I have lost count of how many posts I have submitted trying to dissuade people from buying a cephalopod on impulse and from others buying species such as Mimic, Wunderpus, Blue rings and of course, Metasepia flamboyant cuttlefish.
Nothing has changed.
I currently work in conservation and I have also worked in the exotic animal trade for many years. It gives me a fairly unique view, and as i have said before; we should not encourage the collection of animals like this.
I am 100% with Roy on this one.
Metasepia are not the way forward as a captive cephalopod breeding programme. There is a LOT more ground work that has to be done before anyone could justify buying in several specimens for a breeding project.
The presence of a market does not justify the animal as candidates for a breeding project.
I don't think we have gotten to the bottom of what happened with OctoPets but they are not the only example of cephalopod breeding businesses that have gone bust pretty quick. CephSource anyone?
Yes, it would be nice to get some and have them breed so that CB specimens could be sold but these are certainly not an easy subject and remember, even Sepia bandensis has only been taken past F1 generation a couple of times. It doesnt take much to lose an entire batch!
In closing, this is a specialist group of marine invertebrate and as a special interest group we should not be part of the problem that these cephalopods face from the ornamental aquatic hobby.
Well, I'm certainly glad you didn't delete your post, Roy ! My answer was meant to be sarcastic, as it's been made quite plain about how I feel regarding captive wild caught animals.
I am happy as get-out that I am no longer involved in the wild caught animal trade, all the death is depressing.
Someday, when we have learned the basics of rearing Sepia, it will be possible to maintain and rear Flamboyants...until then, buying one only supports wiping them out in the wild...where they actually belong.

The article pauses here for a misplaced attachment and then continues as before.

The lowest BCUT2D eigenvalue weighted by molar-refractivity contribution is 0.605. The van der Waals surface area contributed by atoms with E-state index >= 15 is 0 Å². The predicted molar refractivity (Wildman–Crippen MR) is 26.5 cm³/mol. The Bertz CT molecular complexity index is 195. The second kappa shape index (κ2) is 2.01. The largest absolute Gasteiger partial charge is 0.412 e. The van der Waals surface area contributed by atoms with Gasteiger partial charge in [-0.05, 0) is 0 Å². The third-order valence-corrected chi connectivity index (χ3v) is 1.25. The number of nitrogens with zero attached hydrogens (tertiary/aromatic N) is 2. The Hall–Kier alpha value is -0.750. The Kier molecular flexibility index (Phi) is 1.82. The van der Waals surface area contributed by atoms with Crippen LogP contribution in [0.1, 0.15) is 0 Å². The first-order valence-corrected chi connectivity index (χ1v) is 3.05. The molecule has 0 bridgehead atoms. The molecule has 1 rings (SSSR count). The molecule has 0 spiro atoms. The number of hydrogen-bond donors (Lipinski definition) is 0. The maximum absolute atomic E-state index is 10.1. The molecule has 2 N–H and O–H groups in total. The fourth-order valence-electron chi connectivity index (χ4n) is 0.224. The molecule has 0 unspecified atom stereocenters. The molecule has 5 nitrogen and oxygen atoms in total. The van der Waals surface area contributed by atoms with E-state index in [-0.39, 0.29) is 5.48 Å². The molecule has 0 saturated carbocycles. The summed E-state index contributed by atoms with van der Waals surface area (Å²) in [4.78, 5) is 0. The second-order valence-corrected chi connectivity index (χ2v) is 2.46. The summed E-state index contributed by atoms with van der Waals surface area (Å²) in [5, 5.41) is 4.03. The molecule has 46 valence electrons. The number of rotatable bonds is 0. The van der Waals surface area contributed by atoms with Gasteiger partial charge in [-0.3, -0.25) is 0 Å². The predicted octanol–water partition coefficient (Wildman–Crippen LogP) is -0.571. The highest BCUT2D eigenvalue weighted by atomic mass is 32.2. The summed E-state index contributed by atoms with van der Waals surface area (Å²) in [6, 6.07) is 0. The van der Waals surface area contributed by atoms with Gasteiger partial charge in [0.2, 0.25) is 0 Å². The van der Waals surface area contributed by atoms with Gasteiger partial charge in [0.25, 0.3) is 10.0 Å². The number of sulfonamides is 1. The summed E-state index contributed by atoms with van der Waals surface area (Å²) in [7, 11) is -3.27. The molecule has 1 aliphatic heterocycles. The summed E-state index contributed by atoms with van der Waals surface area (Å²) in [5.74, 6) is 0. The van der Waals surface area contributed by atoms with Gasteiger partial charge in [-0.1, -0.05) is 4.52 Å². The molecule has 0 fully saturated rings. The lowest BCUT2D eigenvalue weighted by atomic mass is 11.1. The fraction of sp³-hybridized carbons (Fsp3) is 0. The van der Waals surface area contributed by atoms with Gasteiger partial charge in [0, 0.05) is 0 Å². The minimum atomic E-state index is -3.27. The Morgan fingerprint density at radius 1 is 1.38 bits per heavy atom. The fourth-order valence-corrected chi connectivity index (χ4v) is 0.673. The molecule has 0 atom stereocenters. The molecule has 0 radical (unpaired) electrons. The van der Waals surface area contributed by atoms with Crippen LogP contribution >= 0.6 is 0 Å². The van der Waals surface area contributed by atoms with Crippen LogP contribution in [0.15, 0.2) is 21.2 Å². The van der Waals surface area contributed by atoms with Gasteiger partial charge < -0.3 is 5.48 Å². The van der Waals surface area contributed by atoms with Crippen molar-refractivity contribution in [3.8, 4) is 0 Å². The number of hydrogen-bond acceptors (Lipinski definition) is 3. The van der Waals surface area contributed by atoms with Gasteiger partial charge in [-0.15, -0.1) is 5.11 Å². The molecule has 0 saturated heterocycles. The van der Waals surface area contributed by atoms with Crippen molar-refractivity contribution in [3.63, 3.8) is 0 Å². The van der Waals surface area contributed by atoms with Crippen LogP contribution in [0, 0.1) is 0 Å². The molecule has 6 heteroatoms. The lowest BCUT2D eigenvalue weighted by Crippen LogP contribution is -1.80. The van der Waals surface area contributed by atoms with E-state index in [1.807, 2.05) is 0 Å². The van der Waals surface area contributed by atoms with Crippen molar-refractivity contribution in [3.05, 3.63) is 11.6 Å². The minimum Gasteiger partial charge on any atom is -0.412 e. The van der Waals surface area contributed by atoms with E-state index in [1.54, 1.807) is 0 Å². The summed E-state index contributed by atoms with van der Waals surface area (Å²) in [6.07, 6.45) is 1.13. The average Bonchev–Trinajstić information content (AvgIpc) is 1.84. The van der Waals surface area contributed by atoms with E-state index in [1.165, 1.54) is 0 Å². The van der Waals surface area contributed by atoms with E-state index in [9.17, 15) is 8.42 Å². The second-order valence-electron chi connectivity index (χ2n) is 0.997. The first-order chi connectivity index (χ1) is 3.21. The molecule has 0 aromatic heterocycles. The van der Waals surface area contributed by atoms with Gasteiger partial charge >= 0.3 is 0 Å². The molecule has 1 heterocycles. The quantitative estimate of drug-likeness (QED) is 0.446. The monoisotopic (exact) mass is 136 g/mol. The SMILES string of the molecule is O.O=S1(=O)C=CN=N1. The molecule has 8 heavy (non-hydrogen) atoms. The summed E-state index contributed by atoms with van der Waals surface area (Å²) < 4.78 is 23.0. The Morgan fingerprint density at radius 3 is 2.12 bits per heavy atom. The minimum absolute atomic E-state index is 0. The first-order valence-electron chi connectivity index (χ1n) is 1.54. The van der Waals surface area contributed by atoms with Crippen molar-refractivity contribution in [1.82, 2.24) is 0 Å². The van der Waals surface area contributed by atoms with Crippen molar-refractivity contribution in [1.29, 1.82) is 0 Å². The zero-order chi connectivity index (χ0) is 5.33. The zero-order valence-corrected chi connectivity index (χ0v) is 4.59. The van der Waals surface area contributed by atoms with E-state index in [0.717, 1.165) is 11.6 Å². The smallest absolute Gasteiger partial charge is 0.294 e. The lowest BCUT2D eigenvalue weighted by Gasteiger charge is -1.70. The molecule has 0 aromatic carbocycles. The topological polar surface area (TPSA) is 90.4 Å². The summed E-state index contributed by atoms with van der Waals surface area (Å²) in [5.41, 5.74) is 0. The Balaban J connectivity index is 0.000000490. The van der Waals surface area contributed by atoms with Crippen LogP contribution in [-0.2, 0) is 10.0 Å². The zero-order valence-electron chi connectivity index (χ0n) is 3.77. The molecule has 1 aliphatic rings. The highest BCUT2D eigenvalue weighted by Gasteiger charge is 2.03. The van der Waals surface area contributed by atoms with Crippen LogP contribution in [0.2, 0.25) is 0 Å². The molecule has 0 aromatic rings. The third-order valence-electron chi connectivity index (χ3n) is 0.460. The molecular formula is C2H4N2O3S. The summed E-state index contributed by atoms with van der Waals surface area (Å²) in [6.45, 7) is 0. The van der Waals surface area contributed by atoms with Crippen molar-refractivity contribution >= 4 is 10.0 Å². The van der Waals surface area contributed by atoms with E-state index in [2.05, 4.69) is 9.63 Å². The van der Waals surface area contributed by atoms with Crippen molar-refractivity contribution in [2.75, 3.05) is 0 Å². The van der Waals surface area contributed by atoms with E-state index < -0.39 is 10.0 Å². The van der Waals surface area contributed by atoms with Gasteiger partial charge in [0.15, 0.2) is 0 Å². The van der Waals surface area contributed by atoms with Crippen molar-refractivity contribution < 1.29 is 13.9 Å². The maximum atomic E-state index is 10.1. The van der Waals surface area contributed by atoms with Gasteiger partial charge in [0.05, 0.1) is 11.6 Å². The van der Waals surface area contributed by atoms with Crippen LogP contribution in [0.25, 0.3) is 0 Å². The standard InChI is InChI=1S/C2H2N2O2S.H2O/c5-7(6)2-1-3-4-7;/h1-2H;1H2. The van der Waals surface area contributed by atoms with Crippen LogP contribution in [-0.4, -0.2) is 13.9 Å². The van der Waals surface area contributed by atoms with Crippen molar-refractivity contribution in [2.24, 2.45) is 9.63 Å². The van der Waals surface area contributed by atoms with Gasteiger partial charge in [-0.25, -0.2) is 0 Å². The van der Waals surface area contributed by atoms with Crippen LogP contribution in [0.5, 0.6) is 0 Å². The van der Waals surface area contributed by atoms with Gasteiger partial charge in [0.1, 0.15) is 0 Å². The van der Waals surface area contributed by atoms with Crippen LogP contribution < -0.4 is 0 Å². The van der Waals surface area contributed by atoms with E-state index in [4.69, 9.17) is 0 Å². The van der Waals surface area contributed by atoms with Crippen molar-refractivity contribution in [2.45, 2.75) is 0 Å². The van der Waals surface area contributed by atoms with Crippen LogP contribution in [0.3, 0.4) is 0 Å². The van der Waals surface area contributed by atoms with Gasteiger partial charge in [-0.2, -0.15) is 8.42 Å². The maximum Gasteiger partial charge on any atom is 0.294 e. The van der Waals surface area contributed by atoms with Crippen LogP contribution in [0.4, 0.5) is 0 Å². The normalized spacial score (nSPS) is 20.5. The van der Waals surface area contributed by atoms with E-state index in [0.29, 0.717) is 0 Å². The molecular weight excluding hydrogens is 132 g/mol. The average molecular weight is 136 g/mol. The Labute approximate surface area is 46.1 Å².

Hats off to those who are working with Sepia at the moment, I know Sir Righty has certainly influenced me on the care of cuttles, and I've become very, very enthused about trying to rear them here.
Colin, as always, you are spot on.
I am interested in Flamboyants too, like everyone on this list for one reason or another. My heart stopped when I read the initial post. I immediately thought of getting 4-6 for my 240 and starting a breeding project that would be in the interest of everyone (conservation, exotic, etc.) Unfortunately my dreams were quickly squashed because my tank isn't ready or mature, and wouldn't be ready in time-no matter what.
Then I thought, who is doing the "research" of flamboyants to get this captive breeding information?
On one side you have losses. The NRCC isn't breeding them, they tried and stopped. Righty, one of the best individual cuttle breeders I have heard of, tried and lost his. This can't be ignored.
On the other side -in the reptile industry the individual breeders ARE the forefront. They are the ones who find the habitats and care regimes. They study the natural history and duplicate the environments to get captive breeding. Who does this in Cephs? Are there any articles like Righty's about bandensis written by anyone in the scientific community? The honorable James Wood is the only one that comes to mind, whose work I read every chance I get, but he isn't working with flamboyants.
In a perfect world-rare animals wouldn't be collected until they weren't rare, novices wouldn't get animals they would undoubtedly kill, and you could get captive bred everything. I do not believe that we are the problem in driving rare flamboyants to be rarer. I see us as the only people as having a chance at unlocking the secrets of captive breeding. The flamboyants that end up at the LFS will die in the hands of rich novices trying to add them to their reef tanks.